Here’s what I did. Upon looking over the sad state of my beloved bike, I wiped off most of the dust and flipped her over, exposing the drivetrain. It was filthy. I mean fugly. Almost 20 years of caked on grease, dirt, grime, and dust, really clogged the chain, cassette, and chainrings (for you non-biking types, the cassette is the group of little cogs attached to the rear wheel and the chainrings are the big cogs attached to the crank arms—which are attached to the pedals).
First order of business was to get that shit off my chain. So I pulled out a can of aerosol WD–40 (which is great for
cleaning and degreasing stuff) and sprayed the hell out of the chain. Using a tip I picked up from a biking forum, I used rubber bands to connect to toothbrushes (these were donated from the pile of kids’ toothbrushes we have collected from the dentist) and run the chain through this modified brush. In seconds, it had scraped the chain clean and white bristles became black as coal.
Next, I detached the rear wheel (unhook the quick-release bolt, gently extend the rear derailleur down so the chain pulls away from the cassette and the wheel can slide right out).
Tip: if you go slow and take a look at what you’re doing, you can (1) avoid getting your finger pinched—that hurt like hell—and (2) keep the chain from going crazy, so when you’re done, reinstalling the wheel is a breeze.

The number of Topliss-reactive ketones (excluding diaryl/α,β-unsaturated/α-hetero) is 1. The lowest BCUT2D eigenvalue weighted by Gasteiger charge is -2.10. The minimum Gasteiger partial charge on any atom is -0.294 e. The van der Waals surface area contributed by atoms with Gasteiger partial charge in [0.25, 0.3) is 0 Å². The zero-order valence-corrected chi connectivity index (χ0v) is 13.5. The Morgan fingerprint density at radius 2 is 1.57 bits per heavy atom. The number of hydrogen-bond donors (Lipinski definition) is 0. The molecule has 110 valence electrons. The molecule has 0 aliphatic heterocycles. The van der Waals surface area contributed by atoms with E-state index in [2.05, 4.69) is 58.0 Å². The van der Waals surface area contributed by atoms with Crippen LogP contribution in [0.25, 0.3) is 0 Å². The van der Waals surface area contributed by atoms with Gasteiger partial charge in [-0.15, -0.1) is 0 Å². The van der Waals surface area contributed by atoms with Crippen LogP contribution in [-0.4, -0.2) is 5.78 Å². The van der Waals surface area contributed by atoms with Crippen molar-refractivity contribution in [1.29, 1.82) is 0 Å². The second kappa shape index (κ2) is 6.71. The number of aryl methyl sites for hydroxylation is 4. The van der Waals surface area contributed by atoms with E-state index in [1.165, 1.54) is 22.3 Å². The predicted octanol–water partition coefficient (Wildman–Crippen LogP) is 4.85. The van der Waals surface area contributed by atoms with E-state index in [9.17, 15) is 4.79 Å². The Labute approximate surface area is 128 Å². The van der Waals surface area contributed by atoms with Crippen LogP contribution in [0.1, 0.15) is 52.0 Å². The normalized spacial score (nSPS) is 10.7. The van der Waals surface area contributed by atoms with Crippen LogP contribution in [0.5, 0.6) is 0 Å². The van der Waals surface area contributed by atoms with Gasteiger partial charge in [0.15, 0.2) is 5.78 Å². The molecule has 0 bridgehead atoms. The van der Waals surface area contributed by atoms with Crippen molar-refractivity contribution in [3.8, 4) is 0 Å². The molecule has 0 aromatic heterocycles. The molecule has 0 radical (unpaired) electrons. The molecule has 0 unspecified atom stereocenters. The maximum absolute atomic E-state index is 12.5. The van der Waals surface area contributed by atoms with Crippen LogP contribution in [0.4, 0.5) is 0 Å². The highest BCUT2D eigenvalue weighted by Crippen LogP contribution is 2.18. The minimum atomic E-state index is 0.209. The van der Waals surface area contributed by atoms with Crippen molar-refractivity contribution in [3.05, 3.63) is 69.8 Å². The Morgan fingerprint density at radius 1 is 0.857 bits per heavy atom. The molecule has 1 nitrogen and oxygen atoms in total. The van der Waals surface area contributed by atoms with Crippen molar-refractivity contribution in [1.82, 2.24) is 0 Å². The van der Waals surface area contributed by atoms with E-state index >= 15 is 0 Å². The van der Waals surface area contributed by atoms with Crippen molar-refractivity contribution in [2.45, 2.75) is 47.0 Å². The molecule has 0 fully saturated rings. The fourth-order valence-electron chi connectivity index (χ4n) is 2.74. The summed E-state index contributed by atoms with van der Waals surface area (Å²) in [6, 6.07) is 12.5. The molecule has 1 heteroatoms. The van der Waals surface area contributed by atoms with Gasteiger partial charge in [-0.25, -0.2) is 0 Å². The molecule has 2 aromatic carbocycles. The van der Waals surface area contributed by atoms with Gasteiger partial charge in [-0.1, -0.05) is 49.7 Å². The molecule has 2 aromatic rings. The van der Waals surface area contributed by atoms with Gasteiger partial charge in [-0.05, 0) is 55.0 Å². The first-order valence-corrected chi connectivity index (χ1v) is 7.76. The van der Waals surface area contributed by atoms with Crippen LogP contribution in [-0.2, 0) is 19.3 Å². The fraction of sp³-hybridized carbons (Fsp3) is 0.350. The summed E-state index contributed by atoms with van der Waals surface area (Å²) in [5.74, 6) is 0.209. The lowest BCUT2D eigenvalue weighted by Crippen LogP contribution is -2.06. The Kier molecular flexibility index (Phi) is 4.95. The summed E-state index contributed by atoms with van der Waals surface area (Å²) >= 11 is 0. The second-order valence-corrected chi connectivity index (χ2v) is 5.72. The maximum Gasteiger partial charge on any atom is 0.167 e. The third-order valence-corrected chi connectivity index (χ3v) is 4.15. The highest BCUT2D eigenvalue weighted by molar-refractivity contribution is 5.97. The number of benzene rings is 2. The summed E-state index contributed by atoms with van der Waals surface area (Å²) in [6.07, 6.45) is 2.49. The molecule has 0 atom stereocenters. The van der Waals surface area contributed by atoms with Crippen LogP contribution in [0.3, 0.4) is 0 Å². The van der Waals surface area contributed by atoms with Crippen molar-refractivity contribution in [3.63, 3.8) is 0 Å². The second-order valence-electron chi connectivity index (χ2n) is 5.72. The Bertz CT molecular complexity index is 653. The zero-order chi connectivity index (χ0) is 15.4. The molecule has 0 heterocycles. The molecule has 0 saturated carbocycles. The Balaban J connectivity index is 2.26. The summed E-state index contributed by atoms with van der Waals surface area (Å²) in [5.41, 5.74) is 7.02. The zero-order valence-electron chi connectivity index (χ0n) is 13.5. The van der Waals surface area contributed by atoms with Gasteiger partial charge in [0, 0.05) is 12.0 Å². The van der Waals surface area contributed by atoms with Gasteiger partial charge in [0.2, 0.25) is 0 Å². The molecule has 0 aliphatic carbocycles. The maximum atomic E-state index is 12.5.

With the wheel off, I sprayed even more WD–40 all over the cassette and let it soak for a minute while I moved back to the bike and sprayed the chainrings. These were just as filthy as chain itself and took some more scrubbing to clean. While I was removing the decades of grime, I noticed the middle chain ring (the most used on my bike) looked jagged, like it had been damaged.
I thought, holy shit, that can’t be right, the teeth on this thing look like they’re ready to come off! If I try and ride it, I’m going to break it and possibly myself.
Well, fear not…I plowed ahead with my cleaning and when I was done, spent about an hour in research mode…I found out that Shimano (the maker of my drivetrain) made chainrings like that on purpose back in the day (1999), which supposedly made it easier to shift gears or something…basically, bike mechanics in the 1990s laughed a lot when customers brought their new bikes in complaining of defects. My bike is normal.
On with the cleaning! In no time flat, I had the chainrings looking great. I sprayed a little WD–40 in an old rag and wiped down everything by hand, then used a dry part of the rag to…well, dry it all off. That drivetrain hasn’t looked this good since 1999…
Okay, so back to the cleaning…once I got the chainrings all spiffy, I moved back to the cassette. Here it is before I started. It’s kind of hard to see, but that thing is filthy. So I scrubbed it as best I could with the tooth brushes. I don’t have the tool (some special wrench, I guess) to remove the cassette cogs and really clean them, so I just did my best and called it a day when it looked about 70% better than before.
With the drivetrain now as clean as I could get it, I moved on to the wheels. The mountain bike tires I was driving on this thing were original, ca. 1999. I’d never had a flat (miracle of miracles!) so I wanted to keep the tires, but I needed to change them out. I wanted a smoother ride and more of a hybrid/street tire looked nice. I bought a pair of kevlar lined tires from Amazon for $16 each.
Here’s the difference. That’s the old mountain bike tire on left in the picture.